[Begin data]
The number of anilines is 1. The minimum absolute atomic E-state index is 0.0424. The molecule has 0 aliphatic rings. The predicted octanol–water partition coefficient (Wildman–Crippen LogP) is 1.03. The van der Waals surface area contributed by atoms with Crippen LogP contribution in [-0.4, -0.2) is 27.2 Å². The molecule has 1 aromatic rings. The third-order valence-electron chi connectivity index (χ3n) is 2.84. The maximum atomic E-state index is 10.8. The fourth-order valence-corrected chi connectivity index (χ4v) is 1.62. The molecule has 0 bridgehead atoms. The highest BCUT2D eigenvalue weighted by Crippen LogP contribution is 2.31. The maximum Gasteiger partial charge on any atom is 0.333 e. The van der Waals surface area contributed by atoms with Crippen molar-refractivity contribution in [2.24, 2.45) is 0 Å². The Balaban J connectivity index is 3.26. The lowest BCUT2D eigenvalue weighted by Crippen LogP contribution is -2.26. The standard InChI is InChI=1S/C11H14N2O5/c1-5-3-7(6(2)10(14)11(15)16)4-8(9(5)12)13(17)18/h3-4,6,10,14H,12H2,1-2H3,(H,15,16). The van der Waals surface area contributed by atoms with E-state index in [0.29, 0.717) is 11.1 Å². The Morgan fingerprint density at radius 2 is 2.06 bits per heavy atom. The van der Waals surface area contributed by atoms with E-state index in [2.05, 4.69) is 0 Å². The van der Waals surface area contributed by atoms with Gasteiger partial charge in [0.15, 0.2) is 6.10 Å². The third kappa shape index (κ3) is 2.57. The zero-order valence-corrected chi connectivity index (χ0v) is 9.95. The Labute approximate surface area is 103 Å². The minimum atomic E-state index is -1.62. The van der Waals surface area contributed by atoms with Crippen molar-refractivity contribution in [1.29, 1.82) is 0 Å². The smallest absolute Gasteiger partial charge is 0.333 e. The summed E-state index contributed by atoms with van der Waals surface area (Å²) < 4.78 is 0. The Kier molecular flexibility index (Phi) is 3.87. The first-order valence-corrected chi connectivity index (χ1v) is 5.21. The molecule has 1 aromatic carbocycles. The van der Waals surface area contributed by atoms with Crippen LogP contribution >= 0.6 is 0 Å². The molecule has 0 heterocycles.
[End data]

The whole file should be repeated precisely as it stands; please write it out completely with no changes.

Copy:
The number of anilines is 1. The minimum absolute atomic E-state index is 0.0424. The molecule has 0 aliphatic rings. The predicted octanol–water partition coefficient (Wildman–Crippen LogP) is 1.03. The van der Waals surface area contributed by atoms with Crippen LogP contribution in [-0.4, -0.2) is 27.2 Å². The molecule has 1 aromatic rings. The third-order valence-electron chi connectivity index (χ3n) is 2.84. The maximum atomic E-state index is 10.8. The fourth-order valence-corrected chi connectivity index (χ4v) is 1.62. The molecule has 0 bridgehead atoms. The highest BCUT2D eigenvalue weighted by Crippen LogP contribution is 2.31. The maximum Gasteiger partial charge on any atom is 0.333 e. The van der Waals surface area contributed by atoms with Crippen molar-refractivity contribution in [2.24, 2.45) is 0 Å². The Balaban J connectivity index is 3.26. The lowest BCUT2D eigenvalue weighted by Crippen LogP contribution is -2.26. The standard InChI is InChI=1S/C11H14N2O5/c1-5-3-7(6(2)10(14)11(15)16)4-8(9(5)12)13(17)18/h3-4,6,10,14H,12H2,1-2H3,(H,15,16). The van der Waals surface area contributed by atoms with E-state index in [0.29, 0.717) is 11.1 Å². The Morgan fingerprint density at radius 2 is 2.06 bits per heavy atom. The van der Waals surface area contributed by atoms with E-state index in [2.05, 4.69) is 0 Å². The van der Waals surface area contributed by atoms with Gasteiger partial charge in [0.15, 0.2) is 6.10 Å². The third kappa shape index (κ3) is 2.57. The zero-order valence-corrected chi connectivity index (χ0v) is 9.95. The Labute approximate surface area is 103 Å². The minimum atomic E-state index is -1.62. The van der Waals surface area contributed by atoms with Crippen molar-refractivity contribution in [1.29, 1.82) is 0 Å². The smallest absolute Gasteiger partial charge is 0.333 e. The summed E-state index contributed by atoms with van der Waals surface area (Å²) < 4.78 is 0. The Kier molecular flexibility index (Phi) is 3.87. The first-order valence-corrected chi connectivity index (χ1v) is 5.21. The molecule has 1 aromatic carbocycles. The van der Waals surface area contributed by atoms with Crippen LogP contribution >= 0.6 is 0 Å². The molecule has 0 heterocycles.